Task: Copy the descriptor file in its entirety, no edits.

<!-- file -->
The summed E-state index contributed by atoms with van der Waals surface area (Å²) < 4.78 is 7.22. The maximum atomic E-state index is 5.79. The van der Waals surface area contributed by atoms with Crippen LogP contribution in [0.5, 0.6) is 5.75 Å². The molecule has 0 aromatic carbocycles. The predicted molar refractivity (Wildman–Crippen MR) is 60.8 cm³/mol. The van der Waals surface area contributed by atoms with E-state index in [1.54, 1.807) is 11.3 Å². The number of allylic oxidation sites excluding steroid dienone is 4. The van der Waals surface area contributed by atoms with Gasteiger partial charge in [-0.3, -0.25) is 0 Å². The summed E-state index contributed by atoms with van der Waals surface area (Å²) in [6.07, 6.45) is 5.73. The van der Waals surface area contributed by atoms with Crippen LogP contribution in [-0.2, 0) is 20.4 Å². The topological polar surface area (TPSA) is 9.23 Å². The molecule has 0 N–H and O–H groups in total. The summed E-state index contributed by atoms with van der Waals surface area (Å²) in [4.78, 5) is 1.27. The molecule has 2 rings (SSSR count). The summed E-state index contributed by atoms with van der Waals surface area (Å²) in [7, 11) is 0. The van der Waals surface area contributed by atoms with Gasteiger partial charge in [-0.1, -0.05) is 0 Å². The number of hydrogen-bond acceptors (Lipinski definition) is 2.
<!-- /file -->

The summed E-state index contributed by atoms with van der Waals surface area (Å²) < 4.78 is 7.22. The maximum atomic E-state index is 5.79. The van der Waals surface area contributed by atoms with Crippen LogP contribution in [0.5, 0.6) is 5.75 Å². The molecule has 0 aromatic carbocycles. The predicted molar refractivity (Wildman–Crippen MR) is 60.8 cm³/mol. The van der Waals surface area contributed by atoms with E-state index in [1.54, 1.807) is 11.3 Å². The number of allylic oxidation sites excluding steroid dienone is 4. The van der Waals surface area contributed by atoms with Gasteiger partial charge in [-0.3, -0.25) is 0 Å². The summed E-state index contributed by atoms with van der Waals surface area (Å²) in [6.07, 6.45) is 5.73. The van der Waals surface area contributed by atoms with Crippen LogP contribution in [-0.2, 0) is 20.4 Å². The topological polar surface area (TPSA) is 9.23 Å². The molecule has 0 N–H and O–H groups in total. The summed E-state index contributed by atoms with van der Waals surface area (Å²) in [4.78, 5) is 1.27. The molecule has 2 rings (SSSR count). The summed E-state index contributed by atoms with van der Waals surface area (Å²) in [7, 11) is 0. The van der Waals surface area contributed by atoms with Gasteiger partial charge in [-0.1, -0.05) is 0 Å². The number of hydrogen-bond acceptors (Lipinski definition) is 2.